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Where little dreamers meet: Celebrating children's books this World Kid Lit Month

Updated on: 21 September,2022 10:11 AM IST  |  Mumbai
Sammohinee Ghosh | sammohinee.ghosh@mid-day.com

With September being celebrated as World Kid Lit Month, authors, publishers and illustrators review the powers, pleasures and progress of children’s books with an eye to the Indian context

Where little dreamers meet: Celebrating children's books this World Kid Lit Month

An artwork by Meenal Singh and Erik Egerup from I Need to Pee. Pic credit/Penguin Random House India

Most of our flights of fancy are realised on the magic broomstick of stories. And the best cherished ones go back to a time when we were little. September was founded as World Kid Lit Month by translators Alexandra Buchler, Marcia Lynx Qualey and Lawrence Schimel in 2016 to promote global literature for children and young adults. On that cue, we explore the emerging possibilities for kids to travel around the globe — and the hidden realms of their own country — with only a book ticket.

Readers of tomorrow

Roopal Rashomani Kewalya, author-screenwriter

Roopal Rashomani Kewalya, author-screenwriter
The Indian kidlit scene has grown but sadly, the marketing for these books isn’t as fierce. We must market our books well to reach a wider audience. To have more adult readers, we have to invest in young readership. I think publishers should bring new Indian voices to the fore.  

Her picks: I Need to Pee by Neha Singh; Ahimsa by Supriya Kelkar; Mirror Mirror by Andaleeb Wajid 

Living in the skin of another

Payal Kapadia, children’s author

Payal Kapadia, children’s author
Translations let us live in the skin of another. We impersonate the characters of a story and begin to see the world from their perspective. More importantly, everything we read expands our empathy. Having put that out, it should also be noted that good translations are hard to come by as a translator must straddle two languages. Certain nuances are quite literally lost in translation. I think that we need more independent bookstores, public reading rooms and librarians so that a wide pick of books can be curated for young readers. Somewhere, the Indian publishing industry tends to hold on to a certain vintage of Indian-ness; it isn’t necessary. We are all Indian. We don’t need to justify it in the books we write.

A cartoon strip from Calvin and Hobbes. Pic courtesy/TwitterA cartoon strip from Calvin and Hobbes. Pic courtesy/Twitter

Her picks: Calvin and Hobbes by Bill Watterson; The Lie Tree by Frances Hardinge; books by Cornelia Funke, Paro Anand, Jane De Suza and Anushka Ravishankar; Coraline by Neil Gaiman

A journey of aloneness

Sanket Pethkar, visual artist

Sanket Pethkar, visual artist
Whenever I think of the engagement picture books command, I am reminded of two masterpieces — Kishore Kumar’s song, Aa chal ke tujhe mein leke chalun, and Goopy Gyne Bagha Byne, a film by Satyajit Ray. They define the benchmark for creating picture books. Picture books should be looked upon as dissimilar journeys that a reader embarks on. Every child is a perfect recipe for thinking differently; they should be left alone and not monitored when exploring worlds conjured in pictures. Artists should revisit Indian folk tales and bring them to life through contemporary styles. Author-illustrator Madhuri Purandare — who writes in Marathi — has a unique way of depicting children in urban settings. Her work surfaces as a rare view-finder that captures human behaviour in relation to its surroundings.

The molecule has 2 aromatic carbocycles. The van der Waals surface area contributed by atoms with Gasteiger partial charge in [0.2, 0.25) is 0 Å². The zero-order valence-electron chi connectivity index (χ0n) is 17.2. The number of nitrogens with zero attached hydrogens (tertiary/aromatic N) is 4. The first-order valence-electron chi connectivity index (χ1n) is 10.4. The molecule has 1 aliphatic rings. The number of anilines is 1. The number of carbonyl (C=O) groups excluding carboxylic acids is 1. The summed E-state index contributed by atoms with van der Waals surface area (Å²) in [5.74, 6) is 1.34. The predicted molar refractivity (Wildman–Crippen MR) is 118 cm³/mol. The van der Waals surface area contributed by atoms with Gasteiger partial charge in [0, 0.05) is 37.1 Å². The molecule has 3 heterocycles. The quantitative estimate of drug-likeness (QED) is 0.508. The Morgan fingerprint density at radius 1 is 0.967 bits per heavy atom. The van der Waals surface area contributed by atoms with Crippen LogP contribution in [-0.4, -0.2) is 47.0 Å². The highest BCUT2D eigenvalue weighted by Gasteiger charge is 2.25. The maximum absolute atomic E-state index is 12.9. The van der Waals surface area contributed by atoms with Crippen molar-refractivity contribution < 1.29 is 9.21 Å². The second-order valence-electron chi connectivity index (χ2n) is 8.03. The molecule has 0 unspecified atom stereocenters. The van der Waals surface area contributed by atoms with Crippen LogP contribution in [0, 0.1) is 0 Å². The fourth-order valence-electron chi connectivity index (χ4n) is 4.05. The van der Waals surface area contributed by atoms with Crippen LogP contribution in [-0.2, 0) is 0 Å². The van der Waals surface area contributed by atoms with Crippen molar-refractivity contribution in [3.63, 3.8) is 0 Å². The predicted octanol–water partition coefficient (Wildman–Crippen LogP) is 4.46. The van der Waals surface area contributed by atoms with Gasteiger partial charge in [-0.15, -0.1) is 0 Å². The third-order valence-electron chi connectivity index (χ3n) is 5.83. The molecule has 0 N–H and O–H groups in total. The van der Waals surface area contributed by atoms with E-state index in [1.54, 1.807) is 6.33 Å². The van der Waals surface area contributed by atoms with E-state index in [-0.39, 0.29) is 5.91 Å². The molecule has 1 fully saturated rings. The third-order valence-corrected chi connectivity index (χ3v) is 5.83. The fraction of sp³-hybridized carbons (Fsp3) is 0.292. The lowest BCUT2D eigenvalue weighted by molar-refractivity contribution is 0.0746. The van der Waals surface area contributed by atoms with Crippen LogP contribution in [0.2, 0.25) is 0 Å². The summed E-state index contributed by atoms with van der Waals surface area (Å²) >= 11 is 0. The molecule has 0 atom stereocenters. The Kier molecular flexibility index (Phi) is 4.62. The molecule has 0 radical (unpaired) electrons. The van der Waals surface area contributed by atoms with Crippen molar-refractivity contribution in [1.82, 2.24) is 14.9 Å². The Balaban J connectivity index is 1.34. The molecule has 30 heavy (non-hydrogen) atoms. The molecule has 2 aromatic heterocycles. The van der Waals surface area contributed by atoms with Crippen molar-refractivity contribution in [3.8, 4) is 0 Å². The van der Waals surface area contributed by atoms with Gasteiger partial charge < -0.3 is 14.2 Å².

Art by Pulak Biswas from Tiger on a Tree. Pic courtesy/Tara booksArt by Pulak Biswas from Tiger on a Tree. Pic courtesy/Tara books

His picks: Catch That Crocodile! and Tiger on a Tree by Anushka Ravishankar; The Flute by Rachna Gilmore

The spoken word

Shilpi Sarkar, editor, Katha Books

Shilpi Sarkar, editor, Katha Books
India is a plural, multi-cultural land. This reflects in our literature, too, but have we been able to translate and make the range of literary works [especially in the 21 main languages we are aware of] available in English? Or, translate a book written in a foreign language into local languages? It is important to ask ourselves which language or languages we want a story to be translated to. The country already has its own canon of literature but that’s not accessible to all. We must include more oral narratives to the pantheon of translated works. There’s great value in global literature as good stories always transcend time and space; in addition to that, children should be able to read more Indian folk tales and oral stories.  

Her picks: The Little Prince by Antoine de Saint-Exupéry; Saradindu Bandopadhyay’s collection of ghost stories; Pagla Dashu by Sukumar Ray; Holde Pakhir Palok by Lila Majumdar

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